International Concrete Abstracts Portal

ABOUT THE INTERNATIONAL CONCRETE ABSTRACTS PORTAL

  • The International Concrete Abstracts Portal is an ACI led collaboration with leading technical organizations from within the international concrete industry and offers the most comprehensive collection of published concrete abstracts.

International Concrete Abstracts Portal

Showing 1-10 of 21 Abstracts search results

Document: 

SP125-20

Date: 

May 1, 1991

Author(s):

H. A. Franklin

Publication:

Special Publication

Volume:

125

Abstract:

In July 1989, those who advocate U.S. space programs received a significant boost from President Bush's declaration that the U.S. should return to the moon (this time to stay) and then go on to Mars. Achieving these objectives will thrust engineers of ma

10.14359/3806


Document: 

SP125-19

Date: 

May 1, 1991

Author(s):

David Webb, Chris Shove, and T. D. Lin.

Publication:

Special Publication

Volume:

125

Abstract:

Presents the concept of Moonbase #1--its objectives, financial structure, facilities, functions, and scientific/engineering merits. In accordance with a Florida state goal of encouraging commercial enterprise, a consortium of corporations is in the proce

10.14359/3802


Document: 

SP125-18

Date: 

May 1, 1991

Author(s):

C. L. Hwang, R. Y. Lin, S. L. Shieh, and L. C. Lee

Publication:

Special Publication

Volume:

125

Abstract:

The quality of concrete construction conventionally relies on the workability and consolidation of the concrete mixture. Practically speaking, the higher the amount of water used, the better the workability of fresh concrete; however, the use of excessive amounts of water will induce some detrimental effects on the quality of concrete. For example, the increase of water content in concrete mix proportions may reduce the bonding strength between cement paste and aggregate interface because of the voids and possibility of bleeding. To deal with this problem, compaction technology is adopted to produce precasted segments. A specific dry concrete mixture containing fly ash is calculated from the minimum-void concept, and the dry mixing method is selected to process the mix. The test results reveal that segments with homogeneous quality and excellent engineering properties can be obtained by a 3-min high-pressure compaction process and 1- to 2-day moist-curing. From experience, the automated process of production is also feasible, and it is proposed that the properties of segment using compaction and similarity technology from this study have great possibilities in lunar base construction.

10.14359/2459


Document: 

SP125-17

Date: 

May 1, 1991

Author(s):

A. Mishulovich, Tung D. Lin, S. W. Tresouthick, and P. B. West

Publication:

Special Publication

Volume:

125

Abstract:

Based on the available data on abundance and composition of lunar materials, lunar basalts were selected as a prospective base source for cement production. Methods of increasing calcium content of natural raw materials were developed. The experimental study was conducted in two directions: sintering mixes of natural materials with CaO and activating mineral glasses obtained by beneficiation of the natural rocks. In both cases, the terrestrial materials were selected to simulate the lunar rocks. The sintered cement exhibited properties analogous to those of known portland cements. The vitreous material simulating the composition of beneficiated lunar rocks developed cementitious properties when it was activated by the chemical agent and cured under the conditions of high humidity and elevated temperatures.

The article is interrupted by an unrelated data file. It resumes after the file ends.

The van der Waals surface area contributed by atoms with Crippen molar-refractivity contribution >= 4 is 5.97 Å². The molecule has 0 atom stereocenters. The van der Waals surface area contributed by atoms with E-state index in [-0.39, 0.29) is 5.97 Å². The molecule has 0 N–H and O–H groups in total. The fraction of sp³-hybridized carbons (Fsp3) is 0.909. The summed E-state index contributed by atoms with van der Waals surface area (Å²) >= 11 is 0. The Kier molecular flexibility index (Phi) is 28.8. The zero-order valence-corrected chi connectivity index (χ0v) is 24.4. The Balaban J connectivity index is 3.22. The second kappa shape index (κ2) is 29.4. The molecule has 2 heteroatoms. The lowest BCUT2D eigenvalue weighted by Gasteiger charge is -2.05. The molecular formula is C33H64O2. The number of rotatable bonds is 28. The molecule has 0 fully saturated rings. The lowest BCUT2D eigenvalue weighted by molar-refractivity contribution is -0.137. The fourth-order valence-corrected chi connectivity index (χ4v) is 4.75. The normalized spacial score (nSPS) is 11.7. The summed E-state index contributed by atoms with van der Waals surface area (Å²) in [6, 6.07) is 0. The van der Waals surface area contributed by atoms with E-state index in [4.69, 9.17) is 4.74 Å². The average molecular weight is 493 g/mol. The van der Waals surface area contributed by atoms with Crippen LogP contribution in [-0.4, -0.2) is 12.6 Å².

10.14359/2450


Document: 

SP125-16

Date: 

May 1, 1991

Author(s):

Joseph J. O'Gallagher and T. D. Lin

Publication:

Special Publication

Volume:

125

Abstract:

In the lunar environment, the use of solar thermal energy has obvious advantages over any combustion or electrical furnace for driving high-temperature processes. However, extremely high temperatures, in the range of 1700 to 2000 C, will be necessary to produce cement from lunar minerals and will, in turn, require very high levels of solar flux concentration. Such levels can only be achieved in practice with some form of ideal or near-ideal nonimaging concentrator that can approach the maximum concentration permitted by physical conservation laws. In particular, very substantial gains in efficiency can be generated through the incorporation of a properly designed ideal or near-ideal nonimaging secondary concentrator in a two-stage configuration with a long focal ratio primary concentrator. A preliminary design configuration for such a high-flux nonimaging solar concentrating furnace for lunar applications is presented. It employs a tracking heliostat and a fixed, off-axis, two-stage concentrator with a long focal length utilizing a nonimaging trumpet or CPC-type secondary deployed in the focal zone of the primary. An analysis of the benefits associated with this configuration employed as a solar furnace in the lunar environment shows that the thermal conversion efficiency can be about 3 to 5 times that of the corresponding conventional design at 2000 C. Furthermore, this configuration allows the primary collecting aperture to remain unshaded by the furnace or any associated support structure.

10.14359/3796


Document: 

SP125-15

Date: 

May 1, 1991

Author(s):

Donald M. Burt

Publication:

Special Publication

Volume:

125

Abstract: